JOHN HENRY never forgot those with whom he had been a fellow-sufferer in Slavery; he was always fully awake to their wrongs, and longed to be doing something to aid and encourage such as were striving to get their Freedom. He wrote many letters in behalf of others, as well as for himself, the tone of which, was always marked by the most zealous devotion to the slave, a high sense of the value of Freedom, and unshaken confidence that God was on the side of the oppressed, and a strong hope, that the day was not far distant, when the slave power would be "suddenly broken and that without remedy."
William Still, The Underground Rail Road (Philadelphia: Porter & Coates, 1872), 190.
In these letters, may be seen, how much liberty was valued, how the taste of Freedom moved the pen of the slave; how the thought of fellow-bondmen, under the heel of the slave-holder, aroused the spirit of indignation and wrath; how importunately appeals were made for help from man and from God; how much joy was felt at the arrival of a fugitive, and the intense sadness experienced over the news of a failure or capture of a slave. Not only are the feelings of John Henry Hill represented in these epistles, but the feelings of very many others amongst the intelligent fugitives all over the country are also represented to the letter. It is more with a view of doing justice to a brave, intelligent class, whom the public are ignorant of, than merely to give special prominence to John and his relatives as individuals, that these letters are given.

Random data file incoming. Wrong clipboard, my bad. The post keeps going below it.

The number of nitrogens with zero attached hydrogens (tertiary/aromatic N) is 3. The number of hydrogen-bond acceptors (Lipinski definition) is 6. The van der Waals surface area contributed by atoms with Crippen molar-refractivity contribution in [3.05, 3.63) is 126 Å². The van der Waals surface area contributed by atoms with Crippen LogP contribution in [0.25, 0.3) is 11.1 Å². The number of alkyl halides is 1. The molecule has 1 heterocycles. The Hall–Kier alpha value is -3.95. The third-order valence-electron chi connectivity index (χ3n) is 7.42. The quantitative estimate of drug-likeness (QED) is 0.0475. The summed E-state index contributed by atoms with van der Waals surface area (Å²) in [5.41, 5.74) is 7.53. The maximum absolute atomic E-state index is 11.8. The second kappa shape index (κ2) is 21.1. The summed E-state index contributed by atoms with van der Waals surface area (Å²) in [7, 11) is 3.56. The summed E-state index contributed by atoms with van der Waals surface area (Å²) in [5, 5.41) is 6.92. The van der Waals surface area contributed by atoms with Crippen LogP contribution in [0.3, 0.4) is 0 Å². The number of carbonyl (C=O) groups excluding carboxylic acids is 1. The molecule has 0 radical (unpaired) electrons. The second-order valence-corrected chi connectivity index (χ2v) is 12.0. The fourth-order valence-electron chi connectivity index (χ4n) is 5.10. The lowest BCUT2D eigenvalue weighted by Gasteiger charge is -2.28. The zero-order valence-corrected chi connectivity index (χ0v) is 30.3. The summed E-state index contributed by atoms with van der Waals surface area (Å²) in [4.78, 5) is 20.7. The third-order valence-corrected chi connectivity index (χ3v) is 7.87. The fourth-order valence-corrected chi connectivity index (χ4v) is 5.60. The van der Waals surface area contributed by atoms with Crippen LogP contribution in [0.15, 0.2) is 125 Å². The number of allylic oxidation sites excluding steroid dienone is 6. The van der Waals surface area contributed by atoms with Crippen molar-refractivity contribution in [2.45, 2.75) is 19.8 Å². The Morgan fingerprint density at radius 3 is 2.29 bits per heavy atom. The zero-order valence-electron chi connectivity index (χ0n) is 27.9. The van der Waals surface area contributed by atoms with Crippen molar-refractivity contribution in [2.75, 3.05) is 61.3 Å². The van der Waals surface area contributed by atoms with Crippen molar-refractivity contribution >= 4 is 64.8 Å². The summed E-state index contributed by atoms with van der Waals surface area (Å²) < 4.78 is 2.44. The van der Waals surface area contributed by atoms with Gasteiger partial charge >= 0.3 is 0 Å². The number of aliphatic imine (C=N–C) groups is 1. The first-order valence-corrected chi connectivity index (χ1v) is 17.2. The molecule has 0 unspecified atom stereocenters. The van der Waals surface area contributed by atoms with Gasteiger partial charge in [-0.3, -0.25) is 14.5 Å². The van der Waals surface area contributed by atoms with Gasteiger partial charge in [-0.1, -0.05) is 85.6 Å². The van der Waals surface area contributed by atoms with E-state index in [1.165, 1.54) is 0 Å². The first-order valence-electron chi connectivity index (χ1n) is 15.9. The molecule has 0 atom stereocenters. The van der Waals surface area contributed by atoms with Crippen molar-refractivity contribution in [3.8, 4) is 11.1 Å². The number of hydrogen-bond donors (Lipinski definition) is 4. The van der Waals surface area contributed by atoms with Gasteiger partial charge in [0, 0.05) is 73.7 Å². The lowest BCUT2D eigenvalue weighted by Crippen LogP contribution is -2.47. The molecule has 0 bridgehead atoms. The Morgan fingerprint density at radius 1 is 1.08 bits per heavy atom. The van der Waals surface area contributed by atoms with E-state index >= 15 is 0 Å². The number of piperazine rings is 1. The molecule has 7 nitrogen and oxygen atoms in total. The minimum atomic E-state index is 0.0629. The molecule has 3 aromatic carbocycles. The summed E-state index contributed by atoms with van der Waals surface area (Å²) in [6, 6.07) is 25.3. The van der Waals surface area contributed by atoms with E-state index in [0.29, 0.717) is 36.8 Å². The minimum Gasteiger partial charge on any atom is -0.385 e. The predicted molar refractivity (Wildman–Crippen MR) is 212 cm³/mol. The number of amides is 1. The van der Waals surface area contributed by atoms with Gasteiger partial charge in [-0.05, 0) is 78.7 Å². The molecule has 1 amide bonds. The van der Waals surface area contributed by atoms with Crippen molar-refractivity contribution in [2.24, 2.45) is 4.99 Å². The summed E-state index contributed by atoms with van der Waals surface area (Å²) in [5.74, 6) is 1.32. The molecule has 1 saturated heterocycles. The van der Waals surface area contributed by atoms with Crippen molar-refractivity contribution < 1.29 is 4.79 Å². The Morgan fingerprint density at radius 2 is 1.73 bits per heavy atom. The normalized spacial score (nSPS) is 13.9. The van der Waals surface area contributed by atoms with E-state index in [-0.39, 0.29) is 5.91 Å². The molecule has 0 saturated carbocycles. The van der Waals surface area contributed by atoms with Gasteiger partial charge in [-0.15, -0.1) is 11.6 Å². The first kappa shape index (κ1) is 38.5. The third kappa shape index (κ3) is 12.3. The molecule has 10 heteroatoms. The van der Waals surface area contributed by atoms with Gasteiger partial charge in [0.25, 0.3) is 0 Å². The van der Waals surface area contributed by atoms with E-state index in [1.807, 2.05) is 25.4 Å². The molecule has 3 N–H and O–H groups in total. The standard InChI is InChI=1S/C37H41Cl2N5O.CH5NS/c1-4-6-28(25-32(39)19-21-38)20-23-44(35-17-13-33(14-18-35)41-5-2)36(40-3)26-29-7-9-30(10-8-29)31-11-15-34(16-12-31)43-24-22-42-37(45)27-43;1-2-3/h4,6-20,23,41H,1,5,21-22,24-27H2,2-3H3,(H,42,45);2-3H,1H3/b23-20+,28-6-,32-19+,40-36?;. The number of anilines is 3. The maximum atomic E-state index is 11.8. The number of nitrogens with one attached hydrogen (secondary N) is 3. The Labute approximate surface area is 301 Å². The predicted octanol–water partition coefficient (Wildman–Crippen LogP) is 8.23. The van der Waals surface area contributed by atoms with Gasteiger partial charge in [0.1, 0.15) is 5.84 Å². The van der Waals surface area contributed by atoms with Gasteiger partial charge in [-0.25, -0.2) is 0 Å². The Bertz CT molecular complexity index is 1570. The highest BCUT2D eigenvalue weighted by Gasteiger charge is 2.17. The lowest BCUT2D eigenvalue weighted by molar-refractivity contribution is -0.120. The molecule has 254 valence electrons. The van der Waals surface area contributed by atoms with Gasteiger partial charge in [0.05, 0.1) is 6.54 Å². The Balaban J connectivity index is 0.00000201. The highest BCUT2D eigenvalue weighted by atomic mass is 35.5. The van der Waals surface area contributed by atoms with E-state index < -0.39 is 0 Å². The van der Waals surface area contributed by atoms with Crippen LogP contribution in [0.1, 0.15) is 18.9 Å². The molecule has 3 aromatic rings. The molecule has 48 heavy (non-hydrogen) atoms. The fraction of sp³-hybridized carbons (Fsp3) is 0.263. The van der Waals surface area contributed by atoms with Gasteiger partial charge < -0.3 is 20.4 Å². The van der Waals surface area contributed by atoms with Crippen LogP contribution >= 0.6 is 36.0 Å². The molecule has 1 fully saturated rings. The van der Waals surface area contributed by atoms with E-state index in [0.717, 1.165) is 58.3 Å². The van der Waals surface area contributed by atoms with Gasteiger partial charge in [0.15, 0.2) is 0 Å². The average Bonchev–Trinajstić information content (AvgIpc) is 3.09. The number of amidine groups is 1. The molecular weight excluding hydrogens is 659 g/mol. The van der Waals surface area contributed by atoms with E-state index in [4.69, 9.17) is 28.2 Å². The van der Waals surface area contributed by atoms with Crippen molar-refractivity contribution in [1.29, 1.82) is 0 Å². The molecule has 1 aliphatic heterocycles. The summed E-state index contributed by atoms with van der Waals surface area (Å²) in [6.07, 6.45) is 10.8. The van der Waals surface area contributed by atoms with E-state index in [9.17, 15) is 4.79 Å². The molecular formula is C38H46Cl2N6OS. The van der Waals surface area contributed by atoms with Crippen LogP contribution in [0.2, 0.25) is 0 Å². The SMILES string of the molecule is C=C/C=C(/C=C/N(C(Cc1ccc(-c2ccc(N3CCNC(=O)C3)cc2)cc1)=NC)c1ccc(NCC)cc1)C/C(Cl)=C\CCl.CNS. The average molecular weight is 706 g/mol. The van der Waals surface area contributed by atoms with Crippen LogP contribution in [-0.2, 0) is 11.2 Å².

William Still, The Underground Rail Road (Philadelphia: Porter & Coates, 1872), 190-191.